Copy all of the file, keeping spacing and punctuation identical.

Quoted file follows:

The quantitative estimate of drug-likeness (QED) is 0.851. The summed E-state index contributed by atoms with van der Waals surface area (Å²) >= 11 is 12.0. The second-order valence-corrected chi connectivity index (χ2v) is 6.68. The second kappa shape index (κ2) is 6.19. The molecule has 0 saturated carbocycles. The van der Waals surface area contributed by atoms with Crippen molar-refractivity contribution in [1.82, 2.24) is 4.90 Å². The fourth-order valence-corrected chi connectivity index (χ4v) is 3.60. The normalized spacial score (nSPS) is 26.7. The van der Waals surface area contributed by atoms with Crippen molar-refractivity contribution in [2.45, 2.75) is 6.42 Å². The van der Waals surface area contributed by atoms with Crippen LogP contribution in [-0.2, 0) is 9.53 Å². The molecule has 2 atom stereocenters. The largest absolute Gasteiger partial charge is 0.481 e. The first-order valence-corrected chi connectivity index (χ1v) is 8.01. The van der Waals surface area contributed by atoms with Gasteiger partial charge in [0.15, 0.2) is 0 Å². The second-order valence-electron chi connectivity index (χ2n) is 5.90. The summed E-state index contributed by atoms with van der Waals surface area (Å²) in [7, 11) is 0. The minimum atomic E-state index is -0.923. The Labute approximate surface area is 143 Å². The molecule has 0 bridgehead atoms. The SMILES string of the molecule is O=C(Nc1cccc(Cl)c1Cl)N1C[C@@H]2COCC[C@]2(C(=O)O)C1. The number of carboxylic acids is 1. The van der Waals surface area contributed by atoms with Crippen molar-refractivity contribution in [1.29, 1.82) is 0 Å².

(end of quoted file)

The quantitative estimate of drug-likeness (QED) is 0.851. The summed E-state index contributed by atoms with van der Waals surface area (Å²) >= 11 is 12.0. The second-order valence-corrected chi connectivity index (χ2v) is 6.68. The second kappa shape index (κ2) is 6.19. The molecule has 0 saturated carbocycles. The van der Waals surface area contributed by atoms with Crippen molar-refractivity contribution in [1.82, 2.24) is 4.90 Å². The fourth-order valence-corrected chi connectivity index (χ4v) is 3.60. The normalized spacial score (nSPS) is 26.7. The van der Waals surface area contributed by atoms with Crippen molar-refractivity contribution in [2.45, 2.75) is 6.42 Å². The van der Waals surface area contributed by atoms with Crippen LogP contribution in [-0.2, 0) is 9.53 Å². The molecule has 2 atom stereocenters. The largest absolute Gasteiger partial charge is 0.481 e. The first-order valence-corrected chi connectivity index (χ1v) is 8.01. The van der Waals surface area contributed by atoms with Gasteiger partial charge in [0.15, 0.2) is 0 Å². The second-order valence-electron chi connectivity index (χ2n) is 5.90. The summed E-state index contributed by atoms with van der Waals surface area (Å²) in [7, 11) is 0. The minimum atomic E-state index is -0.923. The Labute approximate surface area is 143 Å². The molecule has 0 bridgehead atoms. The SMILES string of the molecule is O=C(Nc1cccc(Cl)c1Cl)N1C[C@@H]2COCC[C@]2(C(=O)O)C1. The number of carboxylic acids is 1. The van der Waals surface area contributed by atoms with Crippen molar-refractivity contribution in [1.29, 1.82) is 0 Å².